Pregnancies in women taking the contraceptive pill are generally unplanned and may not be detected until later. Women who do not realise they are pregnant are unlikely to be following pregnancy lifestyle advice. This may explain why some studies have found that babies of women taking oral contraceptives in pregnancy are more likely to be born earlier and be smaller.

Can taking oral contraceptives in pregnancy cause stillbirth?

No studies have specifically investigated whether stillbirth is more common following use of oral contraceptives in pregnancy.

Can taking oral contraceptives in pregnancy cause learning or behavioural problems in the child?

A baby’s brain continues to develop right up until the end of pregnancy. It is therefore possible that taking certain medicines at any stage of pregnancy could have a lasting effect on a child’s learning or behaviour.

No studies have assessed the learning and behaviour of children exposed in the womb to oral contraceptives.

Will my baby need extra monitoring?

As part of their routine antenatal care most women will be offered a scan at around 20 weeks of pregnancy to look for birth defects and to check the baby’s growth.

Extra monitoring of your baby is not required if you have taken oral contraceptives during pregnancy.

Who can I talk to if I have questions?

If you have any questions regarding the information in this leaflet please discuss them with your healthcare provider. They can access more detailed medical and scientific information from www.uktis.org.

How can I help to improve drug safety information for pregnant women in the future?

Our online reporting system (MyBump Portal) allows women who are currently pregnant to create a secure record of their pregnancy, collected through a series of questionnaires. You will be asked to enter information about your health, whether or not you take any medicines, your pregnancy outcome and your child's development. You can update your details at any time during pregnancy or afterwards. This information will help us better understand how medicines affect the health of pregnant women and their babies. Please visit the MyBump Portal to register.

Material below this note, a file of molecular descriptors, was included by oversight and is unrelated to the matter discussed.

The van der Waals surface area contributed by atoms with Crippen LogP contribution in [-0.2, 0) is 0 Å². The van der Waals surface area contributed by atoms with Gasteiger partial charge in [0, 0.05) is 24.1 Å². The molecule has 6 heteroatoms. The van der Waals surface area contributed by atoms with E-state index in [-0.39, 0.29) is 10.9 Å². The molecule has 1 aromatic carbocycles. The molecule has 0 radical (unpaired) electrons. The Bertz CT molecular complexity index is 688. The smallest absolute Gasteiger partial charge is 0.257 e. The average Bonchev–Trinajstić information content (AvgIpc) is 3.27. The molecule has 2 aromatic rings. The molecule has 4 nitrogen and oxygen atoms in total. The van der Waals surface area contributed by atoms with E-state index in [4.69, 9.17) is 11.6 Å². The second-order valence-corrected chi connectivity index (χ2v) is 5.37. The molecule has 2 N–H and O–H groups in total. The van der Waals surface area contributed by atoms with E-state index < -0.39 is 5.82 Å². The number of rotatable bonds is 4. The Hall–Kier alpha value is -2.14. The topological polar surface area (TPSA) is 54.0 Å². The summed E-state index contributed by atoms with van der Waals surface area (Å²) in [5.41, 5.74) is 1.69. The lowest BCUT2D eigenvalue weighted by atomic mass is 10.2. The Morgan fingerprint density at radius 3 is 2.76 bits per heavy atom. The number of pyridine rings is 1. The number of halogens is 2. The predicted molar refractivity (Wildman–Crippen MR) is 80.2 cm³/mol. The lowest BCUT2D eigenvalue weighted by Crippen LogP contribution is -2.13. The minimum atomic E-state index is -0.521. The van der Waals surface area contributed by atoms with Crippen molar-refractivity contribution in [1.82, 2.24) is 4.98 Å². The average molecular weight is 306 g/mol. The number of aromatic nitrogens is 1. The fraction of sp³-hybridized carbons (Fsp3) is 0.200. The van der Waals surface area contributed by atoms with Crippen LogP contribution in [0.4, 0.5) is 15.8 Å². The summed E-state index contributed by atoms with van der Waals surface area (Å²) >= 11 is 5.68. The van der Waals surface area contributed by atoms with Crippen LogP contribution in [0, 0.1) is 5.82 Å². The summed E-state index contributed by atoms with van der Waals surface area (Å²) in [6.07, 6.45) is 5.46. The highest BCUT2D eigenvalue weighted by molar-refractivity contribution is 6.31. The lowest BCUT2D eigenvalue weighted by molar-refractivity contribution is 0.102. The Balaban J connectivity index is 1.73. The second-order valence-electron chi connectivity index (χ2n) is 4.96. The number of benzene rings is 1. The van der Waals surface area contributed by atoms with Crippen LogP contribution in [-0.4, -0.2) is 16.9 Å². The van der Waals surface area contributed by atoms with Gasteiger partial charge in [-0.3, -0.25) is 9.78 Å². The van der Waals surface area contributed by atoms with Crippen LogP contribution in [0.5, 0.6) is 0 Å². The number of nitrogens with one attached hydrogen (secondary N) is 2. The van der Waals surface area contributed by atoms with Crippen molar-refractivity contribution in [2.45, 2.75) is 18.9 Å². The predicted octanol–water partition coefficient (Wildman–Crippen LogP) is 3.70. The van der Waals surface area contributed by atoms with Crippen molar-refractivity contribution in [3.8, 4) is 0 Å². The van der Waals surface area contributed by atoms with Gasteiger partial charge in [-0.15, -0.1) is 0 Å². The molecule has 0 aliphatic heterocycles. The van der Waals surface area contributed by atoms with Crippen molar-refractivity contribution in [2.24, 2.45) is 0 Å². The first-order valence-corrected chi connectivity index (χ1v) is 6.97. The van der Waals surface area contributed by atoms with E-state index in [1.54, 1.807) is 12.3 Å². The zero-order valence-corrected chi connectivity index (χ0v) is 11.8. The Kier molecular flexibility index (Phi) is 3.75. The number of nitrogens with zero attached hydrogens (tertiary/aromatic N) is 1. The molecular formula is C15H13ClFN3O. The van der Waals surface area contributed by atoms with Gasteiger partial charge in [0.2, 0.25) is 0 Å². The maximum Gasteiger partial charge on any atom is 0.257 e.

General information
Sadly, miscarriage and birth defects can occur in any pregnancy.

Miscarriage occurs in about 1 in every 5 pregnancies, and 1 in every 40 babies are born with a birth defect. This is called the ‘background risk’ and happens whether medication is taken or not.

Most medicines cross the placenta and reach the baby. For many medications this is not a problem. However, some medicines can affect a baby’s growth and development.

If you take regular medication and are planning to conceive, you should discuss whether your medicine is safe to continue with your doctor/health care team before becoming pregnant. If you have an unplanned pregnancy while taking a medicine, you should tell your doctor as soon as possible.

If a new medicine is suggested for you during pregnancy, please make sure that the person prescribing it knows that you are pregnant. If you have any concerns about a medicine, you can check with your doctor, midwife or pharmacist.

Our Bumps information leaflets provide information about the effects of medicines in pregnancy so that you can decide, together with your healthcare provider, what is best for you and your baby.